The immune system has a very complex job to do. I like to think of this system as an orchestra, in which each instrument plays a vital role, and if one is not functioning at its best, it can throw everything off and quickly turn a symphony into chaos. The key to a functional, strong immune system is balance—keeping the immune system calm and happy on a daily basis, and ensuring it is primed and ready to respond when needed.

Healthy immune function starts with what you feed your body. Plant foods tend to be anti-inflammatory, so consuming lots of fruits, vegetables and whole grains is an important aspect of good immune function. In addition, many studies have linked obesity with impaired immune response, so a plant-based diet can do double-duty to support immune function by also helping you maintain a healthy weight. Regular exercise and managing your stress are also essential aspects of a strong immune system.

Certain herbs can help support your immune system on a long-term basis. Garlic is full of compounds like allicin, ajoene and thiosulfinates, powerful molecules that help your body prevent and fight infections. Garlic also has a rich history of being used topically to disinfect wounds and fight fungal infections. The best way to use garlic for immune support is to consume fresh, crushed garlic. While you may not be daring enough to chomp raw garlic, adding raw garlic to a sauce or pesto is a good and flavorful way to get it in your body.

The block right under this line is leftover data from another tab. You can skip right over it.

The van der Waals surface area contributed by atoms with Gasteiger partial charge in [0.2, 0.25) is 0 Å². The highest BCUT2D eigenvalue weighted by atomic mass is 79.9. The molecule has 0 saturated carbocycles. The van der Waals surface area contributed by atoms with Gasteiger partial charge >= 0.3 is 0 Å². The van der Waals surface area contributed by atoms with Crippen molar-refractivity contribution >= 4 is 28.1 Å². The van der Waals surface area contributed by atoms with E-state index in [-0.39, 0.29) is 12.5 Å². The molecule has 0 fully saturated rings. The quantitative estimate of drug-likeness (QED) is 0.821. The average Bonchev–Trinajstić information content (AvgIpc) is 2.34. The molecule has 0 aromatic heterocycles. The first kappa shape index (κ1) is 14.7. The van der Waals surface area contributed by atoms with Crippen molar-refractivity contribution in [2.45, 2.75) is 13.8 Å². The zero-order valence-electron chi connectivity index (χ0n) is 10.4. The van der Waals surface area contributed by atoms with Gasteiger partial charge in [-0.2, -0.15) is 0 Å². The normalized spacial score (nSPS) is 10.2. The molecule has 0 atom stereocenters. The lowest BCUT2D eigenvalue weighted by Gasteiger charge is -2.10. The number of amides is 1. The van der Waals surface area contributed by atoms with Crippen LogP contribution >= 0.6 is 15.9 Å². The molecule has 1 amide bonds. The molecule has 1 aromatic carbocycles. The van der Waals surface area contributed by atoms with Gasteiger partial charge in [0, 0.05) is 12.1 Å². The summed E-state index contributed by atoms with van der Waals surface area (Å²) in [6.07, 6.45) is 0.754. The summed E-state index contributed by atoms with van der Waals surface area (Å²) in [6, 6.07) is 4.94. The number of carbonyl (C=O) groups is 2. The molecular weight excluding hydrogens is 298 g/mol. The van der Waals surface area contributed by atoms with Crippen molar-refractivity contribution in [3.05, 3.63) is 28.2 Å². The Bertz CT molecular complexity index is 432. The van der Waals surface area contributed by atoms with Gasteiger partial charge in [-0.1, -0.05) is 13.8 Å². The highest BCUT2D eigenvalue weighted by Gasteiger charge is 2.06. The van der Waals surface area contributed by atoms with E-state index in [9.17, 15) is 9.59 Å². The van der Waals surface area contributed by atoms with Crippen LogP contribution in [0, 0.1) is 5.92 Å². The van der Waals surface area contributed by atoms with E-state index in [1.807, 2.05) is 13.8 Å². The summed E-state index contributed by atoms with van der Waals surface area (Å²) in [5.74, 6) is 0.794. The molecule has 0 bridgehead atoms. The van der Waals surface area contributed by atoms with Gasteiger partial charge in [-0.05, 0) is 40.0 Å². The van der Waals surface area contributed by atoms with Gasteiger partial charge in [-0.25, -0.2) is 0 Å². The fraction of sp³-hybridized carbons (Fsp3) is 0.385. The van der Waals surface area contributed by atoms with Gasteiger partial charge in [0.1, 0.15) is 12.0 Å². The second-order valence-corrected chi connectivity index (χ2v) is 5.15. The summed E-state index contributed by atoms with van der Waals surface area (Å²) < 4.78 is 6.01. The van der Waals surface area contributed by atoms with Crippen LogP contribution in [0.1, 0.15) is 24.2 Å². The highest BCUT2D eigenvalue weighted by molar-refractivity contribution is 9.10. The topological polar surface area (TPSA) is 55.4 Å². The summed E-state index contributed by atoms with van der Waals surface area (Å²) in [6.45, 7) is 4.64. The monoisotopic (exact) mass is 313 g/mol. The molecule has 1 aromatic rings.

Horseradish, cayenne and ginger are all considered “blood movers” in Chinese medicine. They stimulate blood flow and, as you might imagine, can kill off many microbes. It is thought that the consumption of spicy foods, including those seasoned with these tasty and potent herbs, can ward off digestive infections. Oregano and thyme are also full of aromatic compounds (the essential oils that make the plants smell so wonderful) that also have potent antimicrobial action. They can be consumed as a culinary spice or as a tea, inhaled to deliver the herbs to the sinuses or lungs (see Steamy Support for Sinuses), or taken in capsules if a stronger medicine is needed.